Trump warns N Korea that US military is 'locked and loaded'
President Donald Trump says the US military is "locked and loaded" to deal with North Korea, ramping up the rhetorical brinkmanship.
"Military solutions are now fully in place, locked and loaded, should North Korea act unwisely. Hopefully Kim Jong-un will find another path!" he tweeted.
He spoke as Pyongyang accused him of "driving" the Korean peninsula to the "brink of a nuclear war".
North Korea has announced plans to fire missiles near the US territory of Guam.
The Pacific island's homeland security agency issued a fact sheet on Friday with tips for residents to prepare for any missile threat.
- Trump administration's mixed messages
- Trump's long nuclear obsession
- North Korea's neighbours consider risk of war
It states: "Do not look at the flash or fireball - it can blind you."
"Lie flat on the ground and cover your head. If the explosion is some distance away, it could take 30 seconds or more for the blast wave to hit."
Moscow said the exchange of threats between Washington and Pyongyang "worry us very much".
Foreign Minister Sergei Lavrov rated the risk of military conflict as "very high" as he put forward a joint Russian-Chinese plan to defuse the crisis.
German Chancellor Angela Merkel said there was no military solution, and "an escalation of the rhetoric is the wrong answer."
But later on Friday, at his private golf club in New Jersey, Mr Trump issued further threats to Pyongyang.
Asked about his "locked and loaded" tweet, he told reporters: "I hope that they [North Korea] are going to fully understand the gravity of what I said, and what I said is what I mean… those words are very, very easy to understand."
He added: "If he [Kim Jong-un] utters one threat in the form of an overt threat - which, by the way, he has been uttering for years, and his family has been uttering for years - or if he does anything with respect to Guam or anyplace else that's an American territory or an American ally he will truly regret it and he will regret it fast."
Mr Trump's latest remarks follow his threat earlier this week to rain "fire and fury" on Pyongyang.
His latest post came hours after his Defence Secretary Jim Mattis attempted to cool tensions by emphasising a peaceful resolution to the crisis.
Speaking in California late on Thursday, the Pentagon chief said it was his job to be ready for conflict.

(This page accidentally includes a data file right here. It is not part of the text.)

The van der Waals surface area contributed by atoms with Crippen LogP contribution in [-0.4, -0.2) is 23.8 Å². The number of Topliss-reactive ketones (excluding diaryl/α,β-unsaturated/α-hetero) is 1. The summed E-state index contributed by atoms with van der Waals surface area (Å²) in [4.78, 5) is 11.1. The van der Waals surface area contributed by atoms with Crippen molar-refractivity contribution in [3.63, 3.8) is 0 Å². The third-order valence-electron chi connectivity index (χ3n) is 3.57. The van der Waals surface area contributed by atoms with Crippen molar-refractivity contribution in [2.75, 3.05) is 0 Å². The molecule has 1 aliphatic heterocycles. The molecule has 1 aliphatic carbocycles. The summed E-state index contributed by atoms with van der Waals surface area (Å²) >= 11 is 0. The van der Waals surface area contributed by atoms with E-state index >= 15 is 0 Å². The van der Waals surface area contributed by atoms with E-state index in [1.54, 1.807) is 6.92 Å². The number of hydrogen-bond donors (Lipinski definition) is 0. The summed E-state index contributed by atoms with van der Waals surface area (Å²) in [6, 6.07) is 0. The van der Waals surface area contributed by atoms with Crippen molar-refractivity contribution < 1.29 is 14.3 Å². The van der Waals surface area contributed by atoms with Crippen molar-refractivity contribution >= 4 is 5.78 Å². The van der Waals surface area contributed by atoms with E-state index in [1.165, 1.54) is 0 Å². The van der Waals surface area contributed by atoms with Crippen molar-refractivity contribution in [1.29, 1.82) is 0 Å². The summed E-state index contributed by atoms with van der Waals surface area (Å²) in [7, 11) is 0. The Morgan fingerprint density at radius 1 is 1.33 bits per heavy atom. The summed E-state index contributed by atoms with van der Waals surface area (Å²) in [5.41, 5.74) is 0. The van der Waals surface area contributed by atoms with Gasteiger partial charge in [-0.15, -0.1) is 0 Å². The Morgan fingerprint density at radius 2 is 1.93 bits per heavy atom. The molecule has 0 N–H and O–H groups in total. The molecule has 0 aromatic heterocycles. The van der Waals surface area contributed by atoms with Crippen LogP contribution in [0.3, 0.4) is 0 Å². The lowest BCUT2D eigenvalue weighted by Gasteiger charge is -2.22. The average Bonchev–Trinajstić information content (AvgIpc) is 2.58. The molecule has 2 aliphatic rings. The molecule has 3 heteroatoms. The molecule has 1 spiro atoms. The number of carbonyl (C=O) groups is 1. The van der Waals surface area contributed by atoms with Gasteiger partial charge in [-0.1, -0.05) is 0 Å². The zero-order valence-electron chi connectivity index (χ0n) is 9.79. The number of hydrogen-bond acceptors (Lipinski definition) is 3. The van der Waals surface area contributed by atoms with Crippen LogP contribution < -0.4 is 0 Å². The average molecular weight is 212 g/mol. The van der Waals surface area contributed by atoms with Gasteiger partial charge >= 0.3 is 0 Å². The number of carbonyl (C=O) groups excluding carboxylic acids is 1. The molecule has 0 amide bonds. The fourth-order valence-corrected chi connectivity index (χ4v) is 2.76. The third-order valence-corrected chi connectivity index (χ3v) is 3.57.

But he said the effort by Secretary of State Rex Tillerson and UN Ambassador Nikki Haley "has diplomatic traction, it is gaining diplomatic results".
Mr Mattis added: "The tragedy of war is well enough known. It doesn't need another characterisation beyond the fact that it would be catastrophic."
When asked about US military plans for a potential conflict, he said the country was ready, but he would not "tell the enemy in advance what I'm going to do".
Also on Friday, North Korea's official KCNA news agency accused Washington of a "criminal attempt to impose nuclear disaster upon the Korean nation".
Pyongyang's media outlet said America was making "desperate efforts" to test weapons in the Korean peninsula.
The US is "the mastermind of nuclear threat, the heinous nuclear war fanatic", the report said.
Despite the rhetoric from both sides, the Trump administration has been conducting behind-the-scenes diplomacy with North Korea for several months, the Associated Press news agency reports.
Washington has been addressing the issue of Americans detained in the country and escalating tensions on the peninsula, according to AP.
Joseph Yun, the US envoy for North Korea, and Pak Song-Il, a senior North Korean diplomat at the UN, are said to be leading the talks.
Tensions have risen since North Korea tested two intercontinental ballistic missiles in July.
The regime was further angered by last week's UN decision to increase economic sanctions against it.
North Korea said it was finalising a plan to fire medium-to-long-range rockets towards Guam, where US strategic bombers are based, along with more than 160,000 US citizens.
There has been no indication that any actual attack on the Pacific island is imminent.
On Thursday Mr Trump suggested that his own statements on North Korea had not been tough enough, warning the regime to be "very, very nervous".
However, he added that the US would always consider negotiations.
He also chided the North's closest ally, China, saying it could do "a lot more".
China's state-run Global Times newspaper wrote that Beijing should stay neutral if North Korea launches an attack that threatens the US.
But it also said that if the US and South Korea attacked North Korea to force regime change, then China must intervene to prevent it.
Meanwhile, Australian Prime Minister Malcolm Turnbull said his nation would be prepared to join a conflict against North Korea if the US came under attack.
Australia would honour its commitment under a 1951 treaty, he said, "as America would come to our aid if we were attacked".